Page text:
Thursday, June 01, 2017

beyond wonders

After 75 years since its inception in comic book form, we are finally blessed with a “Wonder Woman” movie. And in a milieu that often witnesses several remakes of Batman, Superman, and Spider-Man, it is refreshing that Patty Jenkins—a female director no less—finally gets the superheroine to the silver screen and gets it right. Here is a straight-up origin story; how a young resolute Amazon in mythical island nation of Themyscira becomes Diana Prince in hideous First World War-era London and ultimately becomes the savior that the story requires (and the whole Justice League narrative in the coming years). The narrative is precise, and it is a film not beleaguered by beautiful but incoherent moments, the same moments that bog down “Man of Steel” [2013], “Batman v Superman: Dawn of Justice” [2016], and “Suicide Squad” [2016]. Credit goes to Gal Gadot who embodies Wonder Woman’s intelligence and naiveté, royalty and athleticism so effortlessly. She is born for this role. All of these traits make for a perfect foil to Chris Pine’s spirited, believably charismatic Steve Trevor. I also think this is the first time in a long while in a superhero movie that a group of women in tight and curiously skin-baring armours never felt gratuitous and vulgar, with not a single shot lingering on cleavages and derrieres. Instead, the film focuses—quite unbelievably because it has never been portrayed that way until today—on these women’s wit, strength, and above all, compassion. The past DC films have been aggressive with their philosophy, masculinity, and pandering sulkiness, as if everyone has gone cold and dead inside. But “Wonder Woman” goes the other route. Although it is not a perfect route, especially the latter part's CGI bonanza, it reaches its goal in making a necessary and relevant hero: that one needs to have heart, even in a time of hate and deception. It is a film (not just a superhero film) that is surely remembered for its message, not its minor flaws. Simply put, this film is way “above average.” If you know what I mean.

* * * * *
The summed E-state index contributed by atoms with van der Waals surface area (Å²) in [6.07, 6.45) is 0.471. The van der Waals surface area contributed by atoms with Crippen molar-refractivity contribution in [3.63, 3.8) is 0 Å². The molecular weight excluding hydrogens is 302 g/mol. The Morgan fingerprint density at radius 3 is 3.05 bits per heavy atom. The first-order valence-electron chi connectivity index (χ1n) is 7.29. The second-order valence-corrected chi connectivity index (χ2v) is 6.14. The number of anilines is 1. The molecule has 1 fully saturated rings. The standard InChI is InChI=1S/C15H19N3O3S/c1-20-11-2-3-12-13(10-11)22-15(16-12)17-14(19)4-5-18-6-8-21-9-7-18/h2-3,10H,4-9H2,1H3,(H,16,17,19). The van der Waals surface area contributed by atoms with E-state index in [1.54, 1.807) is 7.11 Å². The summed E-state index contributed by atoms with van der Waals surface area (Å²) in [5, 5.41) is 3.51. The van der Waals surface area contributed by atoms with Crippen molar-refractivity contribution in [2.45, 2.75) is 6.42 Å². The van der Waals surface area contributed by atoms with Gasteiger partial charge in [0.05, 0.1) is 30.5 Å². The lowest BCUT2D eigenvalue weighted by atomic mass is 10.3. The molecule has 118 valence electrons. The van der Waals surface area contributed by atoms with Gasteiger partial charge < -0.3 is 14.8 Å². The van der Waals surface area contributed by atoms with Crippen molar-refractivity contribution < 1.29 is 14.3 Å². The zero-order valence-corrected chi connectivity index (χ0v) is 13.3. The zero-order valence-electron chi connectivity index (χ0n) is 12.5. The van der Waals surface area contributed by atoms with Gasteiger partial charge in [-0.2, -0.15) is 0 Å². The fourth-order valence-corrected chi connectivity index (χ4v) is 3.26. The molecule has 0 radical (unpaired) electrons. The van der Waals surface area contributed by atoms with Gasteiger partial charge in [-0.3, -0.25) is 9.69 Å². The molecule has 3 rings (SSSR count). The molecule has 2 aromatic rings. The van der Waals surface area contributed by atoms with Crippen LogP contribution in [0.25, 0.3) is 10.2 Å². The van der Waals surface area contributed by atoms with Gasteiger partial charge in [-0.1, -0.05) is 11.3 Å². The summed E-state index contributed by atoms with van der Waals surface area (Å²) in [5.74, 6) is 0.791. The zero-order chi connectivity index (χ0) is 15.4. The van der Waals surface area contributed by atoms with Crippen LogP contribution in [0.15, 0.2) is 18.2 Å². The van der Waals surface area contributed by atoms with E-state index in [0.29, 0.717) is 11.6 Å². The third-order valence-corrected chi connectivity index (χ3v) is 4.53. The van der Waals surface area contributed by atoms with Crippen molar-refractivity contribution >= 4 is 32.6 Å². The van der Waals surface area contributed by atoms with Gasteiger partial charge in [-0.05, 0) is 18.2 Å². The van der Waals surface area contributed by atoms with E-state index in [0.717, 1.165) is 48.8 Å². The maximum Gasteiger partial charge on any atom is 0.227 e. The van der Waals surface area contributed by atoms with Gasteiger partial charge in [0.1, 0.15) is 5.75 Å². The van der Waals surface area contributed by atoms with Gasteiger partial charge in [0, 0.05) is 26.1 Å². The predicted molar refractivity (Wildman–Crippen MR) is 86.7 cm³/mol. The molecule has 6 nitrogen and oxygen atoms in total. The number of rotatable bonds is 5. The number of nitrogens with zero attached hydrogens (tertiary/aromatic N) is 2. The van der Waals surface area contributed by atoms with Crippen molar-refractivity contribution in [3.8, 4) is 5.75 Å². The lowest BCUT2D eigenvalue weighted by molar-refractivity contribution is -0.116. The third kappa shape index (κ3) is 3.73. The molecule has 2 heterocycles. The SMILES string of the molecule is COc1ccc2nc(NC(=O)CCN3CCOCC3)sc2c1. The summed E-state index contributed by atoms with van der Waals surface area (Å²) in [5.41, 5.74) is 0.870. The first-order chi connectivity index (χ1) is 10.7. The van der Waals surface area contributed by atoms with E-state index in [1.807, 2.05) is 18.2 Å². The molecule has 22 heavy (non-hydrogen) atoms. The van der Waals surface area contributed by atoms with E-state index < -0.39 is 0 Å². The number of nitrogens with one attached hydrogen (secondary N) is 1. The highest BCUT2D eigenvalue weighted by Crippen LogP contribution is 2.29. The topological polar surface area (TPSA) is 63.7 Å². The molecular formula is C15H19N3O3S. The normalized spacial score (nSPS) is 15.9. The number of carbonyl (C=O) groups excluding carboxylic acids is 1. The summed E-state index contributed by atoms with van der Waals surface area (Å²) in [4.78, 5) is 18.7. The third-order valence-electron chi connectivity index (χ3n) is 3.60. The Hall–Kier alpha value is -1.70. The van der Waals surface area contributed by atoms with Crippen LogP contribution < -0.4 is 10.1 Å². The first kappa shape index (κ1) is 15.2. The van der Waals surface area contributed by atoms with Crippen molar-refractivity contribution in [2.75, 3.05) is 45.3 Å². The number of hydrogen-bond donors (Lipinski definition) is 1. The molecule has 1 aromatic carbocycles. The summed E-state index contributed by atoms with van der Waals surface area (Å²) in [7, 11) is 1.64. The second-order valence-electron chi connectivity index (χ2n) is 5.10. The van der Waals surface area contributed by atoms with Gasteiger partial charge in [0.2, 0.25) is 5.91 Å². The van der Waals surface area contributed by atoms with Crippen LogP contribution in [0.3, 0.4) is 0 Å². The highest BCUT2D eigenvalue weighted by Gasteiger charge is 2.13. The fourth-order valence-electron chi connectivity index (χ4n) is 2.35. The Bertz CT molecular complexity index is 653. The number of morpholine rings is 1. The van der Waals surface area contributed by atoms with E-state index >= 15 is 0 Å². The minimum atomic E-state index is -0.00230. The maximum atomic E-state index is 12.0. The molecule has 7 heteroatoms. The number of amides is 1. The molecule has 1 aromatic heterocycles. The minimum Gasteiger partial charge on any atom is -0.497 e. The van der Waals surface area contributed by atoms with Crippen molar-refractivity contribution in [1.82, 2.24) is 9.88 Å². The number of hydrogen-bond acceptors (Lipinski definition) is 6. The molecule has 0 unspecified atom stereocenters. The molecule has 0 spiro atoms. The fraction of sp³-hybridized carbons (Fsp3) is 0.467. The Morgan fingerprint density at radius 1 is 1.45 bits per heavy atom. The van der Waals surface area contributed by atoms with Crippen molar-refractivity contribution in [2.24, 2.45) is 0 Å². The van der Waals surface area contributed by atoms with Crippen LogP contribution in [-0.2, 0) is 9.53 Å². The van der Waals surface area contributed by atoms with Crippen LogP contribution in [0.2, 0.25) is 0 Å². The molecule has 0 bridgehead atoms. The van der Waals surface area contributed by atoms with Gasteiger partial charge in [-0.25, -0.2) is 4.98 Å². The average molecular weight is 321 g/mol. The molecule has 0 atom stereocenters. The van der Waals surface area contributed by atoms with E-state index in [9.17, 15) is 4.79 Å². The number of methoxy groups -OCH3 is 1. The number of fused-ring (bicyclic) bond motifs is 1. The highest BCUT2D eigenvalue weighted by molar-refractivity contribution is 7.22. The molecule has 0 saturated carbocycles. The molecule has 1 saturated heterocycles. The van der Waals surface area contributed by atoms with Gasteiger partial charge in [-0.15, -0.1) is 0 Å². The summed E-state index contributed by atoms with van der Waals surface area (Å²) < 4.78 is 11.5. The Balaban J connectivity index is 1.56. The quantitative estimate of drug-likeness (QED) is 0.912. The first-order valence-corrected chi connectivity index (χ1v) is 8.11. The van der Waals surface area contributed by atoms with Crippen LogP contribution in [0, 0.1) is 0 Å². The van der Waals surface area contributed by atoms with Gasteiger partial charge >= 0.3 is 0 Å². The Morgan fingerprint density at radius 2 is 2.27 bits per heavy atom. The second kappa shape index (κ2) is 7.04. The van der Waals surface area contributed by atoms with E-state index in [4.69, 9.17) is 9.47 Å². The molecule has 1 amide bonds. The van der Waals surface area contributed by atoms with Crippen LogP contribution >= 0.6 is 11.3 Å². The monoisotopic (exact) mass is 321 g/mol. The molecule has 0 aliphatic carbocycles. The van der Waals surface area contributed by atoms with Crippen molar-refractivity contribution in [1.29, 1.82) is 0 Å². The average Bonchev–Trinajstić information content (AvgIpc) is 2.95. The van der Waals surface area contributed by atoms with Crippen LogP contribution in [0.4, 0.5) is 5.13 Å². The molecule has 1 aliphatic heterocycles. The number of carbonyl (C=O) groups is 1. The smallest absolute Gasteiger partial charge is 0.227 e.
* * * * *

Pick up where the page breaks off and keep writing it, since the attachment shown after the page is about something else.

[ image borrowed from this site ]

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